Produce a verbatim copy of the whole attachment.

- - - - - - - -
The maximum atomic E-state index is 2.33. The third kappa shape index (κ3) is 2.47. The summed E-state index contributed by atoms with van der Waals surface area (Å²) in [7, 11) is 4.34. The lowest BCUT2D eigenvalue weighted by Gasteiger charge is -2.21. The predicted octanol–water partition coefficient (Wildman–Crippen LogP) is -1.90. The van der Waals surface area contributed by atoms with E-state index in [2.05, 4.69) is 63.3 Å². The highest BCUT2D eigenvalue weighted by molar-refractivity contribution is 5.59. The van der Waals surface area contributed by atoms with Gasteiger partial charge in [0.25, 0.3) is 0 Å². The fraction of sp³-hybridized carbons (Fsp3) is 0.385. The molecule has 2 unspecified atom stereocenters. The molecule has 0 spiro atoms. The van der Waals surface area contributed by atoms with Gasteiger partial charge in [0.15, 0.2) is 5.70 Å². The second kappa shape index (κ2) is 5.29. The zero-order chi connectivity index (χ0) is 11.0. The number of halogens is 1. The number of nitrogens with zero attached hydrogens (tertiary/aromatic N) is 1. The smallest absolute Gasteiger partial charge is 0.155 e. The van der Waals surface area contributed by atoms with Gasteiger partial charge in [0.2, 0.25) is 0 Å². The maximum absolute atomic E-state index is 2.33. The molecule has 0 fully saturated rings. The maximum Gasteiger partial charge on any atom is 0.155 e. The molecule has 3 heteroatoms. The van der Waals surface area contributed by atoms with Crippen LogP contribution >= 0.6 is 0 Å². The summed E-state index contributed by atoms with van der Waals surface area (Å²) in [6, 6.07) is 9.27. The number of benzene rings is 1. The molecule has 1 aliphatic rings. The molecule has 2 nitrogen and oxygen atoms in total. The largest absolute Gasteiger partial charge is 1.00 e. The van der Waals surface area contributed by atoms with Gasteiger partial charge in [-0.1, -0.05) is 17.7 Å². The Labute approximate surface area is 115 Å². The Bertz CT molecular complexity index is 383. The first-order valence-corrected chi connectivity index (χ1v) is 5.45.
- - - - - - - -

The maximum atomic E-state index is 2.33. The third kappa shape index (κ3) is 2.47. The summed E-state index contributed by atoms with van der Waals surface area (Å²) in [7, 11) is 4.34. The lowest BCUT2D eigenvalue weighted by Gasteiger charge is -2.21. The predicted octanol–water partition coefficient (Wildman–Crippen LogP) is -1.90. The van der Waals surface area contributed by atoms with E-state index in [2.05, 4.69) is 63.3 Å². The highest BCUT2D eigenvalue weighted by molar-refractivity contribution is 5.59. The van der Waals surface area contributed by atoms with Gasteiger partial charge in [0.25, 0.3) is 0 Å². The fraction of sp³-hybridized carbons (Fsp3) is 0.385. The molecule has 2 unspecified atom stereocenters. The molecule has 0 spiro atoms. The van der Waals surface area contributed by atoms with Gasteiger partial charge in [0.15, 0.2) is 5.70 Å². The second kappa shape index (κ2) is 5.29. The zero-order chi connectivity index (χ0) is 11.0. The number of halogens is 1. The number of nitrogens with zero attached hydrogens (tertiary/aromatic N) is 1. The smallest absolute Gasteiger partial charge is 0.155 e. The van der Waals surface area contributed by atoms with Gasteiger partial charge in [0.2, 0.25) is 0 Å². The maximum absolute atomic E-state index is 2.33. The molecule has 0 fully saturated rings. The maximum Gasteiger partial charge on any atom is 0.155 e. The molecule has 3 heteroatoms. The van der Waals surface area contributed by atoms with Crippen LogP contribution >= 0.6 is 0 Å². The summed E-state index contributed by atoms with van der Waals surface area (Å²) in [6, 6.07) is 9.27. The number of benzene rings is 1. The molecule has 1 aliphatic rings. The molecule has 2 nitrogen and oxygen atoms in total. The largest absolute Gasteiger partial charge is 1.00 e. The van der Waals surface area contributed by atoms with Gasteiger partial charge in [-0.1, -0.05) is 17.7 Å². The Labute approximate surface area is 115 Å². The Bertz CT molecular complexity index is 383. The first-order valence-corrected chi connectivity index (χ1v) is 5.45.